This is the second PC undergoing this condition, both running Win7. On PC1 a Logitech device was connected through USB before installing it's branded driver (allowing windows to auto-install it), and PC2, a Wacom device was connected under similar conditions (windows auto-installed prior to installing the driver from the brand website). Since PC1 has been trashed, I'm mostly interested in reviving PC2.
**Note/Update: One common detail to mention is that the hardware was purchased new, however the devices were several years old at the time of connecting. I didn't spray or wipe dust (as there was no visible accumulation). Would there have been enough to cause an esd protection failure, yet not enough to disable any noticeable functionality? Could it be a bad cable? (It uses micro-usb and I may not have used the one that the device was shipped with.)
It's experiencing extreme slowness. Whereas I would formerly have been able to have multiple chrome windows open, now having anything more than two or three open is a joke.
There is very frequent HDD chirping which wasn't present beforehand. With barely anything open (just the few chrome windows), everything is painfully slow and overall, there is a higher occurrence of freezing and lagging, i.e. moving tabs, opening a new tab (takes up to 5 seconds vs. being almost instantaneous pre usb-hookup), activating a chrome window, loading a page, editing the address bar, maximizing, dragging or resizing a window, closing tabs, anything windows related such as navigating through the start menu or running explorer. However, in the absence of keyboard or mouse input, the HDD chirping eventually fades. Examining activity, it is pretty normal at rest (i.e. Idle Process is in the high 80's) and when not at rest the task at hand consumes an inordinate percentage of CPU.
When right clicking on the desktop, there is generally a wait of up to 30 seconds before the hourglass reverts to a cursor. Almost any mouse or keyboard action activates intense HDD chirping and Win lagging. PC2 is less than one year old, with 4GB of RAM and an Intel-G2030.
What caused this condition? and is there any way this can be fixed or avoided? It seems to have been inadvertently reproduced amongst these two PC's.
Is it worth starting a system restore, and would it actually change anything, especially in this sensitive condition (I've experienced anxious cases in which system restore lasted 1-2 hrs). I've read some posts about a 'bad' chip driver being responsible for this type of behavior. Is it possible that either of these devices somehow caused physical damage to the board by being plugged in? Would swapping out the HD or installing the OS in a new partition have any effect?
I feel that the best bet would be an attempt to reinstall windows on a new partition, but I'd like to garner tips on avoiding a recurrence of this issue as PC's and USB devices were built to work together and not to cripple each other. I.e., would having had inserted a wall-powered USB-multiplier as a buffer thwarted this problem all together?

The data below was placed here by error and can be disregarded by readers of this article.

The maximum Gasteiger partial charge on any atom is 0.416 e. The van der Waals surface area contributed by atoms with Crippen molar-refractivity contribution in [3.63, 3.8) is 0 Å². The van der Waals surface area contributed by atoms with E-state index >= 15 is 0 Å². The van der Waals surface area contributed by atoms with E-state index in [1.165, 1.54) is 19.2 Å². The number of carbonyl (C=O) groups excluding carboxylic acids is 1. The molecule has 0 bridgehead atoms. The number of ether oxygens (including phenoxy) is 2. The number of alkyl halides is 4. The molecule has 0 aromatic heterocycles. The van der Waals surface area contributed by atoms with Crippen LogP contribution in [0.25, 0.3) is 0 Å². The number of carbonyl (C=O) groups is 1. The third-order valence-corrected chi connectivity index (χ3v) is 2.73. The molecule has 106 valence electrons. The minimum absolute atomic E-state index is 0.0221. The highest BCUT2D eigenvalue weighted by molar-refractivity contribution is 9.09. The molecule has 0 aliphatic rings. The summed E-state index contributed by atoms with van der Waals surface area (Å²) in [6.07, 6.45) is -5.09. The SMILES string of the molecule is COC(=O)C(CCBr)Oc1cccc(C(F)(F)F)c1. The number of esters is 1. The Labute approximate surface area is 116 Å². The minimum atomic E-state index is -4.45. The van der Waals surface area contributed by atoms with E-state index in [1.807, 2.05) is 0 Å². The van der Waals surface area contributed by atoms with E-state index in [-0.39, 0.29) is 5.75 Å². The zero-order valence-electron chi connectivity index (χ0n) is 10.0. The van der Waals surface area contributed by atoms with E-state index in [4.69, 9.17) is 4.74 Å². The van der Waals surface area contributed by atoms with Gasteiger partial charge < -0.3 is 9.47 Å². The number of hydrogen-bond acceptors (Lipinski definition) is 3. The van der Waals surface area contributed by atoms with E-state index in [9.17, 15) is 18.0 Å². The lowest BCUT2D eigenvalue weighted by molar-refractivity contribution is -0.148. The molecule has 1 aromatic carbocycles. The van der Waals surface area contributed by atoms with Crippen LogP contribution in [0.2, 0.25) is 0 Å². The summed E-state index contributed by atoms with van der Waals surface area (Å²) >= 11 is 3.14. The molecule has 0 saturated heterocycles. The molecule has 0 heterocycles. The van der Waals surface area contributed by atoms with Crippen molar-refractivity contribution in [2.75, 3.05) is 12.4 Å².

Thanks for the first response below. Using the suggested software, these are the summarized results after 1-2 minutes.
Under Main (the times vary, and are approximate), with increasing severity:
0:00: Message 1:
Your system appears to be suitable for handling real-time audio and other tasks without dropouts.
0:07: Message 2:
Your system seems to have difficulty handling real-time audio and other taks. You may experience drop out, clicks or pops due to buffer underruns. One problem may be related to pwer management, disable CPU throttling settings in Control Panel and BIOS setup. Check for BIOS updates.
0:09: Message 3:
Your system appears to be having trouble handling real-time audio and other tasks. You are likely to experience buffer underruns appearing as drop outs, clicks or pops. One of more DPC routines that belong to a driver running in your system appear to be executing for too long. At least one detected problem appears to be network related. In case you are using a WLAN adapter, try disabling it to get better results. One problem may be related to pwer management, disable CPU throttling settings in Control Panel and BIOS setup. Check for BIOS updates.
interrupt to process current: I see it varying between 100 and 6000us interrupt to process hi: 31993us isr hi: 94us, ndis.sys dpc hi, 9236us, ndis.sys pagefault resolution hi: 448708us
[ordered by total] ndis.sys exec: 9.2ms hi, 1600ms total usbport.sys exec:, .14ms hi, 400ms total rspLLL64.sys exec: (highest DPC count), iastor.sys tcpip.sys
Additionally, using the 'My Dell' tool (http://www.dell.com/support/contents/us/en/19/article/Product-Support/Self-support-Knowledgebase/software-and-downloads/support-center), it tells me that under Device Manager, there is one device without a driver (Ethernet controller) which is somewhat consistent with LatencyMon reporting NDIS lagging. I Installed ethernet and other drivers from (http://www.dell.com/support/home/us/en/19/product-support/product/inspiron-660s/drivers) with the exception of high-risk updates such as bios and firmware and one or two updates had errors.
When disabling both the Wlan and lan, I still get Message3 right after opening any program (including chrome) and the high-use drivers listed are tcpip.sys, usbport.sys, nbit.sys and storeport.sys, and at one point Hal.dll also has a high isr count.
Still high-latency, performance has not appreciably changed.
Would it be worthwhile to disconnect the hardware (tried) and uninstall its driver?
Update: Used ShellEx to disable all non-Microsoft items, with unnoticeable performance improvement.